India for American Association of Physicians of Indian Origin
Rep. Raja Krishnamoorthi speaking at a reception hosted by the Embassy of India for American Association of Physicians of Indian Origin members on Wednesday.

WASHINGTON (Diya TV) — The American Association of Physicians of Indian Origin flexed the full weight of its influence in the nation’s capital Wednesday, presenting its legislative priorities before more than 30 members of Congress from both parties.

With nearly 100 AAPI members on hand from across the country to participate in the organization’s Legislative Day, held at the Rayburn House Office Building, a multitude of matters were discussed, including green cards, immigration and the recent spike in targeted attacks against Indian Americans across the U.S.

The organization, which represents more than 100,000 physicians of Indian origin, said that more than two-dozen members of Congress were also on hand, and all were very receptive. AAPI president Ajay K. Lodha said the lawmakers were presented with an official list of the group’s legislative priorities at the meeting.

“One of the main points in the white paper was increasing residency slots,” he told The American Bazaar. “There is a shortage of doctors here in this country, and by increasing the residency slots, that can be addressed.”

The long wait for green cards for the AAPI members currently in the U.S. on H-1B visas was also a topic of conversation. “Some of these doctors have to wait for 15 to 16 years,” said Lodha, a primary care physician based in New York.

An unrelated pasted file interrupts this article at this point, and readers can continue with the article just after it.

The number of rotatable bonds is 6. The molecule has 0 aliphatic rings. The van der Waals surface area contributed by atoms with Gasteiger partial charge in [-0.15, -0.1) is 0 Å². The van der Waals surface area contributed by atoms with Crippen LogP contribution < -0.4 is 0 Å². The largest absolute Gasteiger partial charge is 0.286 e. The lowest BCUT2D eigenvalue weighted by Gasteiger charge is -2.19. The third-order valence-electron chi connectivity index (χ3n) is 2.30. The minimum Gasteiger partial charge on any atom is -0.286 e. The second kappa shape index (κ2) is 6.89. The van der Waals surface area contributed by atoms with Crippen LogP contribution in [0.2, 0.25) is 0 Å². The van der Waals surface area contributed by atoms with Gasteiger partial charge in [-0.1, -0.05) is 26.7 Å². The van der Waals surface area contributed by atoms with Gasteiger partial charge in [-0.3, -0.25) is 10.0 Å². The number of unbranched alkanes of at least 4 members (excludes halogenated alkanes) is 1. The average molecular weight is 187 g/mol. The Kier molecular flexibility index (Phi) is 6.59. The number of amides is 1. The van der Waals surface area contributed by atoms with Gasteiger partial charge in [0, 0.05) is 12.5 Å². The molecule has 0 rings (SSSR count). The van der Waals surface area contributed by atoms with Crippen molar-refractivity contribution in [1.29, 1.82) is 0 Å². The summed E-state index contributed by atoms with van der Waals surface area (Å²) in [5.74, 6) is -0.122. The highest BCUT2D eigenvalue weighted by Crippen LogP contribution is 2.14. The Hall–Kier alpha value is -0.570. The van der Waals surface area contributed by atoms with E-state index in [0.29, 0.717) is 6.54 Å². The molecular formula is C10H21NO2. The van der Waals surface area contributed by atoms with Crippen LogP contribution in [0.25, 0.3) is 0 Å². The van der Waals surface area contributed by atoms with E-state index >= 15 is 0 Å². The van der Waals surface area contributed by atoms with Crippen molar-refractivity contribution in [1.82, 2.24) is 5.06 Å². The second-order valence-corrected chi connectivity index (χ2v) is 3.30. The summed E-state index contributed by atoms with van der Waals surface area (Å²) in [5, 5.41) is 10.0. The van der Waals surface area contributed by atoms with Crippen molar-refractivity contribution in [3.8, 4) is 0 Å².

All four Indian American representatives — Rep. Ami Bera, Rep. Ro Khanna, Rep. Raja Krishnamoorthi and Rep. Pramila Jayapal — attended the event. Other political heavyweights such as Ed Royce, Tulsi Gabbard and Joe Crowley were also in attendance.

In a Shakespearean twist, the event was held in the backdrop of a major Republican-led effort to repeal and replace Obamacare.

Gautam Samadder, who is next in line to become the AAPI’s president, hailed the event as one of the best-attended legislative day events in the history of the organization. “Our issues are not the same as they were when AAPI was formed,” he said. “Back then we were all mostly first generation Americans. Discrimination was one of our biggest issues. Now we have a significant percent of our membership that is from the second generation. We have a lot more issues before us.”

Later in the evening, Indian Deputy Chief of Mission Reenat Sandhu hosted a reception for AAPI members at the embassy of India in Washington, DC.